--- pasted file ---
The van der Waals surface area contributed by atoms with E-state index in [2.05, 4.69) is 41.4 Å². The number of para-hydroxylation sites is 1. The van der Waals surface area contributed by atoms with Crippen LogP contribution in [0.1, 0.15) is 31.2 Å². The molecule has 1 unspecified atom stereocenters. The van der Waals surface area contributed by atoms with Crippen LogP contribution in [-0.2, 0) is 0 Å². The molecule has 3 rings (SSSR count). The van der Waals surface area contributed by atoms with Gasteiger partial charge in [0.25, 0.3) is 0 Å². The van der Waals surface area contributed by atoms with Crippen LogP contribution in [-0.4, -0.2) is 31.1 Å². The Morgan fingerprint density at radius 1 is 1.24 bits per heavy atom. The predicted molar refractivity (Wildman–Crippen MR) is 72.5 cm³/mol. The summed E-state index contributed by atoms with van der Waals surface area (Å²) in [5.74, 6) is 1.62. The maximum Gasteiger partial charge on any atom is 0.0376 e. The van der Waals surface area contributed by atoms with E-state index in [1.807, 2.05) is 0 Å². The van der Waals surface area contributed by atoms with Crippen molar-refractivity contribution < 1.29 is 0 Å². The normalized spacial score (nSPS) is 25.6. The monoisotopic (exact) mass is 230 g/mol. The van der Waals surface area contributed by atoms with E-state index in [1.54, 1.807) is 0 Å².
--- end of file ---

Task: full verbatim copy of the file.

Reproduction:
The van der Waals surface area contributed by atoms with E-state index in [2.05, 4.69) is 41.4 Å². The number of para-hydroxylation sites is 1. The van der Waals surface area contributed by atoms with Crippen LogP contribution in [0.1, 0.15) is 31.2 Å². The molecule has 1 unspecified atom stereocenters. The van der Waals surface area contributed by atoms with Crippen LogP contribution in [-0.2, 0) is 0 Å². The molecule has 3 rings (SSSR count). The van der Waals surface area contributed by atoms with Gasteiger partial charge in [0.25, 0.3) is 0 Å². The van der Waals surface area contributed by atoms with Crippen LogP contribution in [-0.4, -0.2) is 31.1 Å². The Morgan fingerprint density at radius 1 is 1.24 bits per heavy atom. The predicted molar refractivity (Wildman–Crippen MR) is 72.5 cm³/mol. The summed E-state index contributed by atoms with van der Waals surface area (Å²) in [5.74, 6) is 1.62. The maximum Gasteiger partial charge on any atom is 0.0376 e. The van der Waals surface area contributed by atoms with E-state index in [1.807, 2.05) is 0 Å². The van der Waals surface area contributed by atoms with Crippen molar-refractivity contribution < 1.29 is 0 Å². The normalized spacial score (nSPS) is 25.6. The monoisotopic (exact) mass is 230 g/mol. The van der Waals surface area contributed by atoms with E-state index in [1.54, 1.807) is 0 Å².